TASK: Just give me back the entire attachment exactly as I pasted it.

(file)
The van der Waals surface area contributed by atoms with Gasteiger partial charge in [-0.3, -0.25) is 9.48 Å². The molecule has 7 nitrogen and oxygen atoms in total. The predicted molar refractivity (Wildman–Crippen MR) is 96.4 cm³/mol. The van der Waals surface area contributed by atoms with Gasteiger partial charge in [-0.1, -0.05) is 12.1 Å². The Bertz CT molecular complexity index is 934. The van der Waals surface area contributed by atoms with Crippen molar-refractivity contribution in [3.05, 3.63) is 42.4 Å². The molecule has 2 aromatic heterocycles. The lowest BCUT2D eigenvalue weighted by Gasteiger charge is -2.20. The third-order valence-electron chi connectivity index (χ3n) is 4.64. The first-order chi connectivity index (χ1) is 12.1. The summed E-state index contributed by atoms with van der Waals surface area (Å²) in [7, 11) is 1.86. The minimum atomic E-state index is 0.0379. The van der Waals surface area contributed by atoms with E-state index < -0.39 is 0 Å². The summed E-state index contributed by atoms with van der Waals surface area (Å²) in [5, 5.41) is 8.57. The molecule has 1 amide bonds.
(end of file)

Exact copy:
The van der Waals surface area contributed by atoms with Gasteiger partial charge in [-0.3, -0.25) is 9.48 Å². The molecule has 7 nitrogen and oxygen atoms in total. The predicted molar refractivity (Wildman–Crippen MR) is 96.4 cm³/mol. The van der Waals surface area contributed by atoms with Gasteiger partial charge in [-0.1, -0.05) is 12.1 Å². The Bertz CT molecular complexity index is 934. The van der Waals surface area contributed by atoms with Crippen molar-refractivity contribution in [3.05, 3.63) is 42.4 Å². The molecule has 2 aromatic heterocycles. The lowest BCUT2D eigenvalue weighted by Gasteiger charge is -2.20. The third-order valence-electron chi connectivity index (χ3n) is 4.64. The first-order chi connectivity index (χ1) is 12.1. The summed E-state index contributed by atoms with van der Waals surface area (Å²) in [7, 11) is 1.86. The minimum atomic E-state index is 0.0379. The van der Waals surface area contributed by atoms with E-state index < -0.39 is 0 Å². The summed E-state index contributed by atoms with van der Waals surface area (Å²) in [5, 5.41) is 8.57. The molecule has 1 amide bonds.